Notre Dame OL Alex Bars knows preparation required to beat Stanford

Tyler James
tjames1@sbtinfo.com

The stated goal for Notre Dame’s offensive line has been to be the best blocking unit in the country.

Receiving the Joe Moore Award, given to college football’s most outstanding offensive line, at the end of last season provided validation.

But how do the Irish know how they stack up against the best offensive lines nationally? They’re not exactly scouring film of other offensive lines for comparisons.

“We just want to be the best that we can be,” said left guard Alex Bars. “Live up to our potential. Like I said before the season even started, we can be that group. It’s just preparing that way, mastering your technique and trying to progress week in and week out.”

No one can suggest that Notre Dame’s been the best offensive line in the country through the first four weeks of the season. The constant pressure quarterback Brandon Wimbush faced in the first two games against Michigan and Ball State certainly disqualifies the Irish from the conversation.

However, the last two weeks have shown a unit coming together to better protect its quarterback and create clearer running lanes for its backs. Against Wake Forest, quarterback Ian Book was pressured on just 10 of his 41 dropbacks (24.4 percent). That’s a significant improvement from the pressure Ball State generated on 52.6 percent of Notre Dame’s 38 dropbacks.

Stanford’s defense, no doubt, will provide a bigger challenge than Wake Forest’s did. The Cardinal are tied at No. 12 in the country with 3.25 sacks per game and tied at No. 10 nationally for allowing only 13.5 points per game.

“They’re well-disciplined like every year,” Bars said. “They do the technique that they’re taught. They play really hard. They’re good players.”

Saturday night, the Irish have the opportunity to prove themselves as the best offensive line on the field. Stanford’s line has battled injuries to start the season, but the Cardinal have a reputation for fielding a top offensive line too.

Bars swatted away a suggestion of that providing any extra motivation.

“We just know that our preparation has to match what we’ve been doing — what we did last week — so that we can execute and play the way that we have the potential to play with,” Bars said.

That preparation led to 566 yards of total offense, including 241 yards on the ground, against Wake Forest. The Irish managed all that production with Trevor Ruhland replacing starter Tommy Kraemer while he was hampered with an ankle injury.

Ruhland, a senior making his first career start, played well enough that he likely will see more playing time again on Saturday.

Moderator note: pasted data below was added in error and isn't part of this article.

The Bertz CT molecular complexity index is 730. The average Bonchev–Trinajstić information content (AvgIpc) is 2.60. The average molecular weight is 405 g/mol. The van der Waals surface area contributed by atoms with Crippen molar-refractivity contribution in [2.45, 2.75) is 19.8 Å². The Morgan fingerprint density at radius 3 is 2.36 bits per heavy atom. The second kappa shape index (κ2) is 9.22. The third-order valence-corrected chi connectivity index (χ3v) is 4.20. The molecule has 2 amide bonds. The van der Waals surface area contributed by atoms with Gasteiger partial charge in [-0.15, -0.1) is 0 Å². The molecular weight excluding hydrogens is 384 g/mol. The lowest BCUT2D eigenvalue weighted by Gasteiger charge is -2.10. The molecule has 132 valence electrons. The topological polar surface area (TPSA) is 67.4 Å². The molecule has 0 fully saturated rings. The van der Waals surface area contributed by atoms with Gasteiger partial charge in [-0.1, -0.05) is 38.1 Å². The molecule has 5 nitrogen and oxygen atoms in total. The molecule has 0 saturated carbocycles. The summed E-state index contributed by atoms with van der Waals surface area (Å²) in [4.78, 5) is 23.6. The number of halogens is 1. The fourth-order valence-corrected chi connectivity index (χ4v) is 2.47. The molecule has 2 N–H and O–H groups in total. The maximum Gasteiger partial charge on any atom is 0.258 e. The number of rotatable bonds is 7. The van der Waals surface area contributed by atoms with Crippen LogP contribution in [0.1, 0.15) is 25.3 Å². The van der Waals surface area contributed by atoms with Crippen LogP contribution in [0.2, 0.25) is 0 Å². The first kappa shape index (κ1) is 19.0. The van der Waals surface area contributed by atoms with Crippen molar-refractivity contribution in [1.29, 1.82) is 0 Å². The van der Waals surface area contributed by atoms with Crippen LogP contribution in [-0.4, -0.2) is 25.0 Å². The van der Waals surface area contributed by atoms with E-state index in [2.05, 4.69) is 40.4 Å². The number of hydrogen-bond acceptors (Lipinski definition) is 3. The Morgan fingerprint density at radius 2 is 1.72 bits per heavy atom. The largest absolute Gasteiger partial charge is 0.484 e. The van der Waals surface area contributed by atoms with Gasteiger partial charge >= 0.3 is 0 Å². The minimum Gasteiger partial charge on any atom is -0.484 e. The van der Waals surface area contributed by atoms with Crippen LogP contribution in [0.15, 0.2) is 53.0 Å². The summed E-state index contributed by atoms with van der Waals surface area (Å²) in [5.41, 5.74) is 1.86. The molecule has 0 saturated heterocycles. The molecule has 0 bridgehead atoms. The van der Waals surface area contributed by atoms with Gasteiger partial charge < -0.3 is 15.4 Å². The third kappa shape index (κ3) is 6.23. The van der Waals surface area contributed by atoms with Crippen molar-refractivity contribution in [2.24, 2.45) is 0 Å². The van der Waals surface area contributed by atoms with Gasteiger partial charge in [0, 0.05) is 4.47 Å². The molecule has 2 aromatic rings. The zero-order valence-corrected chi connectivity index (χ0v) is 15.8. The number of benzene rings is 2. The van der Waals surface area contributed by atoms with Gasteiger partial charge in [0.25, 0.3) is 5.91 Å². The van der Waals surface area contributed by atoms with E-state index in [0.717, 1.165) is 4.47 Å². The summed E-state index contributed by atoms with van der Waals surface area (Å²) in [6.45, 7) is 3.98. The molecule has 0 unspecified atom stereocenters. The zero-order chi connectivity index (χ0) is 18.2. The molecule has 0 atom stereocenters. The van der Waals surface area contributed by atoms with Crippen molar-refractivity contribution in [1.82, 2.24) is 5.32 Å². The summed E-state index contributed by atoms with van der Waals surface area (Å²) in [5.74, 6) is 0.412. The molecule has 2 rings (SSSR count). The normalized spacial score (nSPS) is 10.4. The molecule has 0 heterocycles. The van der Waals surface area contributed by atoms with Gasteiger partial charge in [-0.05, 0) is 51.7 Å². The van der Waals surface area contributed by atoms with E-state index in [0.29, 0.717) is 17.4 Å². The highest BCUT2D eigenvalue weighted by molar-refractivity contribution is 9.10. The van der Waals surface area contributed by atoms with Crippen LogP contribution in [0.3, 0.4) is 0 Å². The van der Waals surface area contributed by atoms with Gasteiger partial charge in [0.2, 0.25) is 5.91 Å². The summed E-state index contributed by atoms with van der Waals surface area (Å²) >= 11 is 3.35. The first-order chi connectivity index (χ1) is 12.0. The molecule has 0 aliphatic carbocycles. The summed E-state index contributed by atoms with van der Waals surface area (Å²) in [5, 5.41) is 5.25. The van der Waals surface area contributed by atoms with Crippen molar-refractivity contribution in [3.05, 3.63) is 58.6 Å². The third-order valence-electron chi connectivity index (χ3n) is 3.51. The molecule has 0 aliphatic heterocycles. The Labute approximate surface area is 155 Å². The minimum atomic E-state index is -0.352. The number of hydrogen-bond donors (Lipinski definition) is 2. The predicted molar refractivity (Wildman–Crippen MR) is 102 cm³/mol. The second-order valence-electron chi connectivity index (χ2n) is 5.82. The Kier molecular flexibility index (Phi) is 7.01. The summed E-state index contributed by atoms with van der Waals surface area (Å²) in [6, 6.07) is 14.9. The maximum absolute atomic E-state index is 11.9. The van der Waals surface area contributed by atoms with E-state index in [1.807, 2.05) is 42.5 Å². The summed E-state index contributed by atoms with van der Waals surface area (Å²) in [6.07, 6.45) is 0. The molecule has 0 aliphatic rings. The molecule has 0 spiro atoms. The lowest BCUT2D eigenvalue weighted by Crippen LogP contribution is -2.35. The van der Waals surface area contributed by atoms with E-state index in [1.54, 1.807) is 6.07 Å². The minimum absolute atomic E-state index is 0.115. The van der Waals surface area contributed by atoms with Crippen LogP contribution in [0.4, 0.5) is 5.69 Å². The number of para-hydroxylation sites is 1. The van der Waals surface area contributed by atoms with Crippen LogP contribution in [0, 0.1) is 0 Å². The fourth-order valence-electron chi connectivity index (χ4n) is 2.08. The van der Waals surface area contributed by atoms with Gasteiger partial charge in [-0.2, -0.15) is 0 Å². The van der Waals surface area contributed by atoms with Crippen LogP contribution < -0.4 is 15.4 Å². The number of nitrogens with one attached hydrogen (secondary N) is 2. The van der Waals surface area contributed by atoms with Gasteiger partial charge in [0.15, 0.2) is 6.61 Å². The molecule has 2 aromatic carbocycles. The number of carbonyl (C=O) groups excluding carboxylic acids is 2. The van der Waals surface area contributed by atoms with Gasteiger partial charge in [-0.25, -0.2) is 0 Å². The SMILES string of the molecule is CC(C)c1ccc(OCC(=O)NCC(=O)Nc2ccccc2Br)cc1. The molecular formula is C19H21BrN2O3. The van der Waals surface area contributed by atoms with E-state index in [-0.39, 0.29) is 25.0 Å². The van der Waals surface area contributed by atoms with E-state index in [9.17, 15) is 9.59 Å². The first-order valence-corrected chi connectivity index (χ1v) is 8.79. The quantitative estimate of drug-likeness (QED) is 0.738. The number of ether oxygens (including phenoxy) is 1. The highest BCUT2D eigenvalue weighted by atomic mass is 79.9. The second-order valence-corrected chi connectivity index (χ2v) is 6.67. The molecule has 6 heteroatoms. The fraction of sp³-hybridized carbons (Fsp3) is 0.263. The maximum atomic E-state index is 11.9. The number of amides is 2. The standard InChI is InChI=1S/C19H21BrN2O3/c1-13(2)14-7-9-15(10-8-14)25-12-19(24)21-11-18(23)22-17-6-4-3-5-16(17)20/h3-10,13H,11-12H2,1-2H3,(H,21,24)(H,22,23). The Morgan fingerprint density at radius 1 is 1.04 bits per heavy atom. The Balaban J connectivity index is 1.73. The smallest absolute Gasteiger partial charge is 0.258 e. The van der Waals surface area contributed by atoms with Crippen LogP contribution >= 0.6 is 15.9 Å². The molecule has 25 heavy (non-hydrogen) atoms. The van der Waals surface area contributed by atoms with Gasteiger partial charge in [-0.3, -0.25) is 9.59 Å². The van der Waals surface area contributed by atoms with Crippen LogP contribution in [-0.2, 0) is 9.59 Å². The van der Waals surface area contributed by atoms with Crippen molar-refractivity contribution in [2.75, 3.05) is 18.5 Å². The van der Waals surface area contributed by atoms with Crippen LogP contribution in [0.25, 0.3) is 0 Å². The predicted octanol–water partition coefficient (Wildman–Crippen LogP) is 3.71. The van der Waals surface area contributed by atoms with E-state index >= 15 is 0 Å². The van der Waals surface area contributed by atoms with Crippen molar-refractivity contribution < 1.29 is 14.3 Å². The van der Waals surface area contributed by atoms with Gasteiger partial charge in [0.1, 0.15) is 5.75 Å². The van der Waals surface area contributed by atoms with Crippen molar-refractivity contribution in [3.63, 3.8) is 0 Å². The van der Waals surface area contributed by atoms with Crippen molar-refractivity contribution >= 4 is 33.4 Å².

“Trevor’s really smart,” Bars said. “He’s been backing up Sam (Mustipher) at center for the past couple years now. He’s a very savvy player, so I had a lot of faith in him going in, a lot of trust that he’d do his job.”

With Ruhland and Bars at guard, the Irish have a pair of players comfortable pulling as lead blockers. Bars wouldn’t admit to having a preference on blocking scheme, but he did single out how much he enjoys the art of the pull block.

“It’s wide open field,” Bars said. “It’s a clear man, and you know the running back’s right behind you so it’s you versus your guy and your block springs the play basically.”

There was a time when Stanford wanted Bars to be a part of its offensive line. As a recruit out of Nashville (Tenn.) Montgomery Bell Academy, Bars received a scholarship offer from the Cardinal. He was much more interested in Notre Dame.

“It’s a cool school,” Bars said of Stanford. “Far away from home. Not the best fan base, I guess. Nothing like Notre Dame.”

But on the field and in the classroom, Stanford and Notre Dame have plenty of similarities. Both schools often target the same high school prospects. The Cardinal have won their share of recruiting battles against the Irish. The dominance on the field has been equally impressive.

Notre Dame hasn’t beaten Stanford since 2014 when Bars was a true freshman. By this point, Bars knows what to expect come Saturday night.

“Each year they’re so aggressive,” Bars said. “We’re so aggressive. We go head-to-head each quarter, each play. It’s come down to the fourth quarter with this team for the past four years since I’ve been here.

“It’s two very well-disciplined, hard teams going at each other.”

May the best line win.

Notre Dame left guard Alex Bars enjoys pulling to block on the edge for the Irish offense.